As farmers and landowners move towards further diversification, they find themselves with a farm made of multiple farm businesses. It is important to ensure that these individual farm businesses are set up in such a way to ensure maximum benefit to the farm. For some farm businesses, separation is key but others may benefit from overlap.
Many new diversification ventures have been set up in the past 18 months, often relating to threats or opportunities brought about by the pandemic. Farmers Weekly asked advisers for their tax and financial management tips for these new enterprises.
If you are going to run a new venture which is quite different to the rest of your farming activity, setting up a separate bank account can be helpful, whether it is part of the farm business or not, says Iain McVicar, partner in the farms and estates team at accountant Albert Goodman.
“This will help keep track of the money spent on it and whether the business is generating cash.”
The lower your initial capital expenditure, the lower your risk. “Therefore for an untested new business, keep capital expenditure as low as you can,” advises Mr McVicar. “Buy second hand and make do and mend to start with. Once you are more certain that the business is going to be a success, you can invest with more confidence.”
If the new business contains significant risks, consider running it using a limited company or limited liability partnership. This will ring-fence liabilities of the new business and help protect the valuable land, buildings and stock that farm businesses own.
“Where losses are expected from the new business, these may be available to offset against farm profits, reducing your tax bill. However, losses from a new business do need some common ownership for the losses to be used,” says Mr McVicar.
For example, if one farming business partner is also a partner or a sole trader running the new venture, that person can offset losses in the new venture against their share of the farming profits.
“Equally someone setting up a new venture who was previously employed can offset the new venture losses against taxable income from the previous year’s employment. This only applies to sole traders and partnerships, including limited liability partnerships, but not to limited companies,” he advises.
One of the big considerations is often whether to carry out a new venture in an existing VAT-registered farming business or set up a new entity, for example a sole trader or different partnership, says Nick Dee, a partner at Hazlewoods.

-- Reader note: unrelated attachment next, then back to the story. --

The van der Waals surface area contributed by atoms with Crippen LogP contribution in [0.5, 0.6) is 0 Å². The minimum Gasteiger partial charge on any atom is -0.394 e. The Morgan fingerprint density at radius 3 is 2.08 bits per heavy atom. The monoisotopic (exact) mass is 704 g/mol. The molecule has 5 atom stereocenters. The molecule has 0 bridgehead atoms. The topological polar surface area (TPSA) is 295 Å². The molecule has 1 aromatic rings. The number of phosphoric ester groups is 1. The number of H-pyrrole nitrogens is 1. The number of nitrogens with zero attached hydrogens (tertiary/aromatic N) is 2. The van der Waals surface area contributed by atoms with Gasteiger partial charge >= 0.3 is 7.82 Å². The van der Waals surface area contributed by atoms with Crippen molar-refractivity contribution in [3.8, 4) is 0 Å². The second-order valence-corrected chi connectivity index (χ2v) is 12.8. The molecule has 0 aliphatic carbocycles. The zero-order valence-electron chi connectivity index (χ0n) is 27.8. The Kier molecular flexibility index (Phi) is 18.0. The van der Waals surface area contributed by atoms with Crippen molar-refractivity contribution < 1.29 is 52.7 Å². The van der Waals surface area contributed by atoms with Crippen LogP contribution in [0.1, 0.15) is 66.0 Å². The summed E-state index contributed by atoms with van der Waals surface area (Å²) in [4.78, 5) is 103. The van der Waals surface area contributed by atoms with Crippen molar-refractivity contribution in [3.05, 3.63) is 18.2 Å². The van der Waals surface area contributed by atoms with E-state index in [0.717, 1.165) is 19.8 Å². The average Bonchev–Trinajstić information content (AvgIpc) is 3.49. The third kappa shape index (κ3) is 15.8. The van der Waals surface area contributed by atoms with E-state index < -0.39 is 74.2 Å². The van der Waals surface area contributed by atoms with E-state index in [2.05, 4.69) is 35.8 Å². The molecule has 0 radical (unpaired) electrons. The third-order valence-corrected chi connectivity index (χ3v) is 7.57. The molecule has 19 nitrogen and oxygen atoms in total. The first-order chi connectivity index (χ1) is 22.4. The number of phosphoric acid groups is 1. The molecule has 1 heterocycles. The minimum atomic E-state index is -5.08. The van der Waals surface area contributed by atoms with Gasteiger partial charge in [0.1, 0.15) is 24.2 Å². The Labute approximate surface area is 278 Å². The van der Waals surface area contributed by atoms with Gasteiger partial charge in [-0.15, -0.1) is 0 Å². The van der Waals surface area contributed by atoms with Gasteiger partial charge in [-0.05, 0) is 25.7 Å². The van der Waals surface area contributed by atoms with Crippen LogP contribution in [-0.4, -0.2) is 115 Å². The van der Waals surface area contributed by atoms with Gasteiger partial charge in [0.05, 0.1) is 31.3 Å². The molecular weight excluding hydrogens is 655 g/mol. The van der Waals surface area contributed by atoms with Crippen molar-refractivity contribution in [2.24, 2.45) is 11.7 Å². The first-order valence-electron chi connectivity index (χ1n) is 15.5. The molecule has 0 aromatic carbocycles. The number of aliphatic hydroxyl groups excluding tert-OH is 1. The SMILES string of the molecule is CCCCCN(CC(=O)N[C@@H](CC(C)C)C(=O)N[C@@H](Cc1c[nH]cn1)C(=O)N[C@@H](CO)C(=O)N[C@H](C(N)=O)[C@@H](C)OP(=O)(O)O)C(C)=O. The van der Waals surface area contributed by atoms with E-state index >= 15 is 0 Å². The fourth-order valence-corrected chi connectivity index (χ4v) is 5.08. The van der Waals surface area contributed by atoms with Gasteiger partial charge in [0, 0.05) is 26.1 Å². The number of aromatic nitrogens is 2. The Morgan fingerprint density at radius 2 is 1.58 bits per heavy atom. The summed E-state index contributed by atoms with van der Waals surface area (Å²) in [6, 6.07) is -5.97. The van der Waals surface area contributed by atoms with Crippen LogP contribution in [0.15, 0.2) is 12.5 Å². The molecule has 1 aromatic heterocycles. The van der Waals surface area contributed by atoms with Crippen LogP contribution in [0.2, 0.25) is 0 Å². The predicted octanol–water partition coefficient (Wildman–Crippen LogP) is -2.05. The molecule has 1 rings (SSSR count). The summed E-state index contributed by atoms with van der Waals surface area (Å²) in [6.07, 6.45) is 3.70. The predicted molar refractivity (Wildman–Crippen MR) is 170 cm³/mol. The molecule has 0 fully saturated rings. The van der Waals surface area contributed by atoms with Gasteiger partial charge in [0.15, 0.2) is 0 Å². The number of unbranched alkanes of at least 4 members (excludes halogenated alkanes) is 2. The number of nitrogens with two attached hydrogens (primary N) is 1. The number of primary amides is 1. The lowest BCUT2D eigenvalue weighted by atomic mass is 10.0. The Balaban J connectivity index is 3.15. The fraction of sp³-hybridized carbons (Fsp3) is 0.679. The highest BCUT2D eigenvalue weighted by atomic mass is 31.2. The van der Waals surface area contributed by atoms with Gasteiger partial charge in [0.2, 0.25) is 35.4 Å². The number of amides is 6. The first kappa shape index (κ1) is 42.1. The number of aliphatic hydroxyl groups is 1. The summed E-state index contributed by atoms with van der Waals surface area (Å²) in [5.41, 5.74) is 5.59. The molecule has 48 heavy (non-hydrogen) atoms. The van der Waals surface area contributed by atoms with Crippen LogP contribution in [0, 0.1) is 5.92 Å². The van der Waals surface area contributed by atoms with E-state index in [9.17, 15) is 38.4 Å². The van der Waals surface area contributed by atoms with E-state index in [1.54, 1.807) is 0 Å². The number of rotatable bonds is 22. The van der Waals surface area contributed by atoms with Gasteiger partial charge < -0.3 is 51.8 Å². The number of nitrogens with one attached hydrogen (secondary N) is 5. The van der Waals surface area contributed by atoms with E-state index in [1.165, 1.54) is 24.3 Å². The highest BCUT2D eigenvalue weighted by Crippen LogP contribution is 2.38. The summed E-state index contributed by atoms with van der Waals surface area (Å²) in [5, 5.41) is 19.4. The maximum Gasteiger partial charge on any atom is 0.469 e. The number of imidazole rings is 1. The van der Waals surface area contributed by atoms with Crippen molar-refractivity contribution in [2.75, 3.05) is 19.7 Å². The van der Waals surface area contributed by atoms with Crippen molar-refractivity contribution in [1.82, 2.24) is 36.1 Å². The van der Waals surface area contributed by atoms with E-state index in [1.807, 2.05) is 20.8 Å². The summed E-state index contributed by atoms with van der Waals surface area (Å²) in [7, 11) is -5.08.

“If the new enterprise will be making taxable supplies to non-VAT-registered customers such as furnished holiday let accommodation, camping, clay pigeon shooting, maize maze entry and so on, then it’s often attractive if the turnover is less than the £85,000 VAT registration threshold to have a separate business so there is no need to charge VAT,” he says. “This is particularly useful where there is little input VAT on costs to recover.”
The general rule is that rental income is an exempt supply (no VAT to be charged), but rental of buildings and containers for storage is a taxable supply, as is caravan storage, provision of car parking, holiday letting and so on. Mr Dee advises that any separate business must be genuinely separate from the main VAT-registered farming business with its own accounting records and bank account. Any transactions between the two must be on an arms’ length basis. For example, if the non-VAT-registered diversification enterprise uses a tractor from the farm, then the farm business needs to charge a commercial rate plus VAT for that use.
“The irrecoverable VAT on this would be an extra cost for the diversification business, which should be budgeted for,” says Mr Dee. “Equally, diversification activity should bear its own share of overheads such as telephones, or have an admin charge from the farming business as with the tractor.”
Paul Topham, a partner at accountant Azets, points out that where the diversification activities are exempt from VAT, this could restrict the ability to recover input VAT and partial exemption rules may apply, which are complex. He suggests that in such cases, a possible route is to make a formal VAT election known as an option to tax, which will convert the supply to standard rated on which VAT will be applied at the usual 20%, but allowing recoverability of input VAT.
Setting up a new business bank account can take longer than you think, warns Nick Dee of Hazlewoods.